Did you know that one of the best-known filmmakers in the world – Alfred Hitchcock – never won an Oscar?
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Over the course of 60 years, the English filmmaker directed over 50 feature films and became one of the most influential figures in the history of cinema. His mastery of thrillers earned him the nickname ‘master of suspense’. Some of the most terrifying and memorable scenes in cinema history – from the shower scene in Psycho to the petrol station attack in The Birds – belong to his films.
Here are a few facts about the stellar filmmaker that you should know:
1. His wife was his closest collaborator
Although he worked with many top talents in Hollywood, Hitchcock’s most trusted advisor was his wife, Alma Reville. She was a writer, script supervisor and assistant director on several of Hitchcock’s early films, and he came to value her opinion and feedback deeply, according to History.com. Reville was even reportedly responsible for persuading Hitchcock to use composer Bernard Herrmann’s famous string score for the shower murder scene in the film, Psycho.
2. He was a prankster
Hitchcock loved practical jokes. He would place whoopee cushions under coworkers’ chairs, and once held a dinner party where all the courses had been dyed blue with food colouring! In one prank that bordered on cruel, Hitchcock challenged one of his crewmembers to spend a whole night locked in handcuffs. He accepted the challenge, but only later realised the director had secretly given him a laxative before putting on the cuffs. Yikes!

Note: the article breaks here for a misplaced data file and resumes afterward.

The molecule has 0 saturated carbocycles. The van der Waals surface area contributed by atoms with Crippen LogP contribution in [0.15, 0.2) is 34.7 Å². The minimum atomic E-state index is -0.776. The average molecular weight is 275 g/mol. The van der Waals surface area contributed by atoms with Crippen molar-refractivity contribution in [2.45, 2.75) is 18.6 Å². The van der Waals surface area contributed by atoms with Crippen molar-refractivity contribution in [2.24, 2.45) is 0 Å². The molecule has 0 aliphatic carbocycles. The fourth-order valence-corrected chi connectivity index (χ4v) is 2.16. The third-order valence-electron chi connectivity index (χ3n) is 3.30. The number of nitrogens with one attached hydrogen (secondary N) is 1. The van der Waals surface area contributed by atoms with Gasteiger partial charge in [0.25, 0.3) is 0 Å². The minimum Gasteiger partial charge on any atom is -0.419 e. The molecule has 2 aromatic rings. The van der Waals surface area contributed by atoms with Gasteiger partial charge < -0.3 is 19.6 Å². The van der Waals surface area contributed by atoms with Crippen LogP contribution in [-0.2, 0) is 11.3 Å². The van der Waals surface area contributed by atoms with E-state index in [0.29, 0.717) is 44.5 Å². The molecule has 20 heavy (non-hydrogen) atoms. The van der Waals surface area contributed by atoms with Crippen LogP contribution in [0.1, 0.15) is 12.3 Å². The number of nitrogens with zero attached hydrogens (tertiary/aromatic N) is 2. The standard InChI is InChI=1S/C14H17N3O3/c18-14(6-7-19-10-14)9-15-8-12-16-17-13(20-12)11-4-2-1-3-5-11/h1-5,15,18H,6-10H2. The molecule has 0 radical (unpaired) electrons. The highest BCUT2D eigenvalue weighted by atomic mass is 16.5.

3. Cameo master
Hitchcock made cameos in his films long before American comic book writer Stan Lee appeared in Marvel movies. The director made often humorous appearances in 39 of his movies, usually appearing in the background as a pedestrian. Spotting Hitchcock in the film became such a hit with his audience that he had to start placing his cameos in early scenes so it didn’t distract from the storyline. One of his most creative cameos came in the 1944 film Lifeboat, where Hitchcock can be seen in the ‘Before’ and ‘After’ photos of a newspaper ad for a weight loss product.
4. He worked with artists and literary figures
Whenever possible, Hitchcock enlisted the help of people from outside the film world so that they could bring in their unique perspectives. He hired poet Dorothy Parker, novelists Raymond Chandler and John Steinbeck, and even tried to get both authors Ernest Hemingway and Vladimir Nabokov to write for him. For dream sequences in his 1945 film Spellbound, Hitchcock sought the help of surrealist artist Salvador Dali to create complex scenes.
5. He never won an Oscar
Although Hitchcock’s films were beloved, and he was knighted by Queen Elizabeth II in 1980, he never won the Academy Award for Best Director. He was nominated five times, but remained “always a bridesmaid, never a bride” (in his own words). However, in 1967, Hitchcock received an honorary lifetime achievement award by the Oscars. His speech was graceful but loquacious – the director gave one of the shortest acceptance speeches in Oscar history: “Thank you… very much indeed.”